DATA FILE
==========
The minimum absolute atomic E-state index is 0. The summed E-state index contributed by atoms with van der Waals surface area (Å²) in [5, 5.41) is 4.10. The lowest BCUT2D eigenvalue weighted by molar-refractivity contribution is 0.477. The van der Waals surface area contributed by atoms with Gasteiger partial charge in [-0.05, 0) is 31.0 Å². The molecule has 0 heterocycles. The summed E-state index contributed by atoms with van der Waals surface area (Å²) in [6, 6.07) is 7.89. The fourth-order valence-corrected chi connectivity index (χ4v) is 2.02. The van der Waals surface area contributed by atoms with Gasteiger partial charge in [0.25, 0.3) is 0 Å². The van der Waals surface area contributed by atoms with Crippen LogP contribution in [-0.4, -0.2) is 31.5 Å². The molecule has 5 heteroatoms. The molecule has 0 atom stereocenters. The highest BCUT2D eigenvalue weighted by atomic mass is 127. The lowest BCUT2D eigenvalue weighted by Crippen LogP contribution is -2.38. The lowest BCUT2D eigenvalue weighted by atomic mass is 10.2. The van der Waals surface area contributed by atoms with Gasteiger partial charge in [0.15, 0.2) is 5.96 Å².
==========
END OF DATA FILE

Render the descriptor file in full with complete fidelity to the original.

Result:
The minimum absolute atomic E-state index is 0. The summed E-state index contributed by atoms with van der Waals surface area (Å²) in [5, 5.41) is 4.10. The lowest BCUT2D eigenvalue weighted by molar-refractivity contribution is 0.477. The van der Waals surface area contributed by atoms with Gasteiger partial charge in [-0.05, 0) is 31.0 Å². The molecule has 0 heterocycles. The summed E-state index contributed by atoms with van der Waals surface area (Å²) in [6, 6.07) is 7.89. The fourth-order valence-corrected chi connectivity index (χ4v) is 2.02. The van der Waals surface area contributed by atoms with Gasteiger partial charge in [0.25, 0.3) is 0 Å². The van der Waals surface area contributed by atoms with Crippen LogP contribution in [-0.4, -0.2) is 31.5 Å². The molecule has 5 heteroatoms. The molecule has 0 atom stereocenters. The highest BCUT2D eigenvalue weighted by atomic mass is 127. The lowest BCUT2D eigenvalue weighted by Crippen LogP contribution is -2.38. The lowest BCUT2D eigenvalue weighted by atomic mass is 10.2. The van der Waals surface area contributed by atoms with Gasteiger partial charge in [0.15, 0.2) is 5.96 Å².